Call your Senators, and then no matter where you live call Ben Nelson (who has said he will vote for Alito): if confirmed to the Supreme Court, Alito will be a disaster for progressive politics in this country for the next four or five decades.
Here’s how to do your part in the last-ditch effort to prevent this disaster (the spousal unit and I will pay for the call):
1. find your senators’ phone numbers: look here or here
2. call 1-800-323-6263 (for English) or 1-800-323-6269 (for Spanish)
3. the voice will ask for your PIN; dial 2785446232
4. the voice will ask you to dial the destination number; dial your Senator and let him/her know you’re watching, and you expect him/her to do the decent thing and vote against Samuel Alito’s nomination.
5. call Ben Nelson on 202-224-6551 (Washington) and let him know that if he votes for Alito he will betray his party and his country.
For those who haven’t been paying attention, here’s Barbara Boxer to explain:
… after reviewing the hearing record and the record of his statements, writings and rulings over the past 24 years, I am convinced that Judge Alito is the wrong person for this job.
I am deeply concerned about how Justice Alito will impact the ability of other families to live the American dream — to be assured of privacy in their homes and their personal lives, to be secure in their neighborhoods, to have fair treatment in the workplace, and to have confidence that the power of the executive branch will be checked.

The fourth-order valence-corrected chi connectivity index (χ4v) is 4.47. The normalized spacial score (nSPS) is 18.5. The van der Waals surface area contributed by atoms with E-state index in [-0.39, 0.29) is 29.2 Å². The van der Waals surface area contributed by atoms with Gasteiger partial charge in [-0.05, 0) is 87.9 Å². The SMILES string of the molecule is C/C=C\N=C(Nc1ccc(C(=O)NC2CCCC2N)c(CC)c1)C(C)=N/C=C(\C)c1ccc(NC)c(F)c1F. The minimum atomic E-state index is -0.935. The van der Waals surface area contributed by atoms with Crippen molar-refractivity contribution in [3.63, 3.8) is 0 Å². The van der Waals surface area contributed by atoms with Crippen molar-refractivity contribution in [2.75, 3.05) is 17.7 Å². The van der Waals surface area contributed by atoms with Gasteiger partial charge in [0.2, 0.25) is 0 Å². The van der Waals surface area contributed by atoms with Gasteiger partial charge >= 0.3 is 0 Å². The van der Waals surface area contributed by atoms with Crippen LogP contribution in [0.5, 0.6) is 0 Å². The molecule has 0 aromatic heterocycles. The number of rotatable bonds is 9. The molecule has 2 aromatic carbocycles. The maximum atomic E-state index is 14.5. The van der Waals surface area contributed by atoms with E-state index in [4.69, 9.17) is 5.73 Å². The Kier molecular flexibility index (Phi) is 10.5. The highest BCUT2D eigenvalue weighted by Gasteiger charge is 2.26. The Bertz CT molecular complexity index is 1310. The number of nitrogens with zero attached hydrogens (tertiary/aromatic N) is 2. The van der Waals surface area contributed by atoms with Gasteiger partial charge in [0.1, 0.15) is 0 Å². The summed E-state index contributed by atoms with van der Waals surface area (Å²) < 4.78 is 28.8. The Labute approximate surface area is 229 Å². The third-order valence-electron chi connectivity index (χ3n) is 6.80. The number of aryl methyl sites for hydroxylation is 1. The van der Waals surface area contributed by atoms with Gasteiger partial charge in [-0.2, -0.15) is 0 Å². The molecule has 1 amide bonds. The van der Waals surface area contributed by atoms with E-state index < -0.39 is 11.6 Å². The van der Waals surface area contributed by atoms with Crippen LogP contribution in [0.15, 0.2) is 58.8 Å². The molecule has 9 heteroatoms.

As I reviewed Judge Alito’s record, I asked whether he will vote to preserve fundamental American liberties and values —
Will Justice Alito vote to uphold Congress’ constitutional power to pass laws to protect Americans’ health, safety, and welfare? Judge Alito’s record says NO.
In the 1996 Rybar case, Judge Alito voted to strike down the federal ban on the transfer or possession of machine guns because he believed it exceeded Congress’ power under the Commerce Clause. His Third Circuit colleagues sharply criticized his dissent and said that it ran counter to “a basic tenet of the constitutional separation of powers.” And Judge Alito’s extremist view has been rejected by six other circuit courts and the Supreme Court. Judge Alito stood alone and failed to protect our families.
In a case concerning worker protection, Judge Alito was again in the minority when he said that federal mine health and safety standards did not apply to a coal processing site. He tried to explain it as just a “technical issue of interpretation.” I fear for the safety of our workers if Judge Alito’s narrow, technical reading of the law should ever prevail.